Deccan Chronicle Holdings (DCH), whose trading has been suspended by the National Stock Exchange (NSE), has seen its share price fall more than 33% in just eight days.
The stock has been touching its lower circuit on each of the trading sessions since the NSE announced its decision to suspend DCH for non-compliance with the listing agreement.
On Friday, shares of DCH, which are available for trading on the BSE, closed at a new low of R4.79, down 5%. The shares have lost 33.20% since January 15, when the NSE issued a circular to suspend DCH from January 23.
Analysts say while the stock was looked upon as a weak bet on account of the debt woes, the sentiment took a further beating when the NSE decided to suspend the shares of the Hyderabad-based company. The exchange suspended DCH for failing to make important statutory disclosures.
According to the NSE, the company has not submitted the latest shareholding pattern, corporate governance report, financial results and reconciliation of share capital audit report for the quarter ended September 30, 2012.
Early this week, the company announced its financial numbers for the quarter ended September 30, 2012, reporting a loss of R100.05 crore. The company attributed the loss to a decline in revenue and increased costs.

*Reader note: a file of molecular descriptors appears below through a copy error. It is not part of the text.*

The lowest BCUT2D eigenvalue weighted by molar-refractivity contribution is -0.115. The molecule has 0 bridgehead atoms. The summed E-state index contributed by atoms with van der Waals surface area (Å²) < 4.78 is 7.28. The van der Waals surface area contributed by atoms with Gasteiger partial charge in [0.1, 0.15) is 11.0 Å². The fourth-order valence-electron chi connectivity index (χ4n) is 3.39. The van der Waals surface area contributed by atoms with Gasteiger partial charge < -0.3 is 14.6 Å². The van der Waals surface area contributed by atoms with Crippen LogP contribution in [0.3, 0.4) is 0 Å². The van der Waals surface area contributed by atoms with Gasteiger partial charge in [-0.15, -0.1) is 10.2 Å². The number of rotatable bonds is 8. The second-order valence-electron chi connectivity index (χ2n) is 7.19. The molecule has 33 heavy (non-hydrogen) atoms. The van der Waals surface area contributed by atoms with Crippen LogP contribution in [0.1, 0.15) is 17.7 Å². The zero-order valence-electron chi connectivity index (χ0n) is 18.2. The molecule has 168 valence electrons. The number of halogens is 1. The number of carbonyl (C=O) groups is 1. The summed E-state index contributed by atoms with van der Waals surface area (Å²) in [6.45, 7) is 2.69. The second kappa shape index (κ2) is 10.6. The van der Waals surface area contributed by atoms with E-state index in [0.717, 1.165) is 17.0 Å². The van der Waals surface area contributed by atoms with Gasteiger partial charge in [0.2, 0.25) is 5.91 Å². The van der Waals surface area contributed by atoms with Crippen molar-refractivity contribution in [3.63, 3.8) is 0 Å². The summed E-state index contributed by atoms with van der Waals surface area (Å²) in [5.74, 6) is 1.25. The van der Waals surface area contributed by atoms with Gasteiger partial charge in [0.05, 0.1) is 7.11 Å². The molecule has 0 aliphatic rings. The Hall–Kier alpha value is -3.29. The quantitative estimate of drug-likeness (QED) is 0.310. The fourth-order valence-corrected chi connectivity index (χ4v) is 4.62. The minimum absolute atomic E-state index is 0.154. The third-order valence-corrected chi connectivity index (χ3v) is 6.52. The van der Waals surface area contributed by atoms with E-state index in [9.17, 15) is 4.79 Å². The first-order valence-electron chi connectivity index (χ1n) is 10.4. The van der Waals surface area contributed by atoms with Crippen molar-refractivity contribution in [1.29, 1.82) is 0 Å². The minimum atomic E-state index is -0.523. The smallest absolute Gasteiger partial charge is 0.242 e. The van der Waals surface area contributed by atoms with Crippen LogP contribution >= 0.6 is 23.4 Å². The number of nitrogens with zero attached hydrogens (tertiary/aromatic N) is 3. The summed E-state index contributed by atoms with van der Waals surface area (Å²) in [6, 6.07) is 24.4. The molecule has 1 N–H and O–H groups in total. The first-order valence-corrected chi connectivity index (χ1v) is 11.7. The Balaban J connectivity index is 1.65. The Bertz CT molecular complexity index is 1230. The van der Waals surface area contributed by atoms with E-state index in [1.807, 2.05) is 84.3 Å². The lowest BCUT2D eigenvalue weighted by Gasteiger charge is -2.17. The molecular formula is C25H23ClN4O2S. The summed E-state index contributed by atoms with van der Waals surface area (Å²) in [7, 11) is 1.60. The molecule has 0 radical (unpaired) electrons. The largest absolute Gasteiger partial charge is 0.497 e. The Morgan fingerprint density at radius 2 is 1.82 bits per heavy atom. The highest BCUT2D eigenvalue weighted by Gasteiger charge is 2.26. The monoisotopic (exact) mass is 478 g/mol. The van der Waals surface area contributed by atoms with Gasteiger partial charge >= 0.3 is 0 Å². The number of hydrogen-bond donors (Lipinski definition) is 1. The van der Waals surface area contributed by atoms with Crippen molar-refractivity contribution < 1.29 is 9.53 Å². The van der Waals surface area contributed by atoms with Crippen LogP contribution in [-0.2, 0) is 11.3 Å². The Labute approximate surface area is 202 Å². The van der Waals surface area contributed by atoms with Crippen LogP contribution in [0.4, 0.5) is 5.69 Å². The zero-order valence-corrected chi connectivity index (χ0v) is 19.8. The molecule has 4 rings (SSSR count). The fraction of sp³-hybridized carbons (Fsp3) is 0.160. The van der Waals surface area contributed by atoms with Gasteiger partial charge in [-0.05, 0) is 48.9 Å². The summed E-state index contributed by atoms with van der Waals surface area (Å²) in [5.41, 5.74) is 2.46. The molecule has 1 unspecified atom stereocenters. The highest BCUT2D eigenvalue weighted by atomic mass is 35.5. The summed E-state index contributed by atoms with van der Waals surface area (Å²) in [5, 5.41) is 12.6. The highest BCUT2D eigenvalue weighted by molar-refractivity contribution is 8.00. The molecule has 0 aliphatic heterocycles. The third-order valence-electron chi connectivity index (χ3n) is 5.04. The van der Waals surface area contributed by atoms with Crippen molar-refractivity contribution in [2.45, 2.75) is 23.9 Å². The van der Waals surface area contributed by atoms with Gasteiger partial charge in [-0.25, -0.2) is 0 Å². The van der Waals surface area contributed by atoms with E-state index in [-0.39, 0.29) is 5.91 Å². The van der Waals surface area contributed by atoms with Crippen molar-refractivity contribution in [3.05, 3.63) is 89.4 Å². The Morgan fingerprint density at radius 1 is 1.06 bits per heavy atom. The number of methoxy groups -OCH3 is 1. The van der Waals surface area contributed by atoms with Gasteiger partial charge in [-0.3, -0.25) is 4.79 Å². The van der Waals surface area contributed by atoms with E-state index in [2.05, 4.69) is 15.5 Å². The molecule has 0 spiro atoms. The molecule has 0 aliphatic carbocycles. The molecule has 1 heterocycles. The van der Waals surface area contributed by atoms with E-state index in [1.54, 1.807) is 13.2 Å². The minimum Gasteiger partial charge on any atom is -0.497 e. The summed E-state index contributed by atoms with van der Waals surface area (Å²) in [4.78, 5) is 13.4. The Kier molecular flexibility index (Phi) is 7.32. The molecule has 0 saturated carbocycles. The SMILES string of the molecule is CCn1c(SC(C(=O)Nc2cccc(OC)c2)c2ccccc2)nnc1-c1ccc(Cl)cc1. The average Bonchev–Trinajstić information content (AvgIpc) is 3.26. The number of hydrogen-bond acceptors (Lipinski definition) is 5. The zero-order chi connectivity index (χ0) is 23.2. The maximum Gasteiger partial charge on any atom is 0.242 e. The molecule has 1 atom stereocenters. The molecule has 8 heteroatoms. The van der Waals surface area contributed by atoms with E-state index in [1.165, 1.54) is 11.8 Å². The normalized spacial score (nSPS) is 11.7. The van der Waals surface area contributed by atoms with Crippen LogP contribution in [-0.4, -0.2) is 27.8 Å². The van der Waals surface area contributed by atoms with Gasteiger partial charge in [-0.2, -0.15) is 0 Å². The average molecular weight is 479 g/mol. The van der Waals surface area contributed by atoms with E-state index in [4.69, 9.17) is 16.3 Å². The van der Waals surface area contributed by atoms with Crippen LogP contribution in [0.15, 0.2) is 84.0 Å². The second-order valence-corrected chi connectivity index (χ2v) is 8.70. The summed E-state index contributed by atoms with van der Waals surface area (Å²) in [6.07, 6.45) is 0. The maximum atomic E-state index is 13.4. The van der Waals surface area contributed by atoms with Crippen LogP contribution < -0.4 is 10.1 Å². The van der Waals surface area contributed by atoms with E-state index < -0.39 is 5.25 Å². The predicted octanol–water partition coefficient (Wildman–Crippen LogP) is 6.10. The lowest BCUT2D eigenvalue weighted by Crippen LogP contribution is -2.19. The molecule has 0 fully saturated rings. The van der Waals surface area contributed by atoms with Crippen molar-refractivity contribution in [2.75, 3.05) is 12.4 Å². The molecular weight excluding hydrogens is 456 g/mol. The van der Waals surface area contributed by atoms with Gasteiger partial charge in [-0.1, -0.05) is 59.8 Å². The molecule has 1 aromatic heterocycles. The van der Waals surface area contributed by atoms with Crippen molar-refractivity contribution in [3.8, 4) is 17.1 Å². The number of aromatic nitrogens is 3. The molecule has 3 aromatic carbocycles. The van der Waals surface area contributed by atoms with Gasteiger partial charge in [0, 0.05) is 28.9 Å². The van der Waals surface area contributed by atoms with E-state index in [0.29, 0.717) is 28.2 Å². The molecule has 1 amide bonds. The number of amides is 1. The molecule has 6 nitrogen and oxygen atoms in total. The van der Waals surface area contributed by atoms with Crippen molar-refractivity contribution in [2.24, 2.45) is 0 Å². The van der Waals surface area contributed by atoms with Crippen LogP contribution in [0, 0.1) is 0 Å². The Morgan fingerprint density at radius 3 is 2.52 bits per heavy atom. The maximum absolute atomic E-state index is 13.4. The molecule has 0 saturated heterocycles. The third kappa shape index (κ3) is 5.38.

More importantly, for the first time, the company formally revealed that it has a total debt of nearly R4,000 crore and the promoter holding has also halved. For the financial year ended March 31, 2012, the company reported a loss of R774 crore against a net profit of R163 crore for the previous fiscal.
The weak numbers come at a time when the troubled company has already been restrained from disposing of any assets — movable and immovable — by the Debt Recovery Tribunal, Hyderabad. It is believed that the company has mortgaged assets with multiple banks, leading to a vicious circle in a multiple lending process.
Several bankers have already initiated proceedings against the company for recovery, including winding-up petitions in the High Court. DCH has taken loans from many public sector banks of R1,090 crore.
Various banks and financial institutions, such as IFCI, Jammu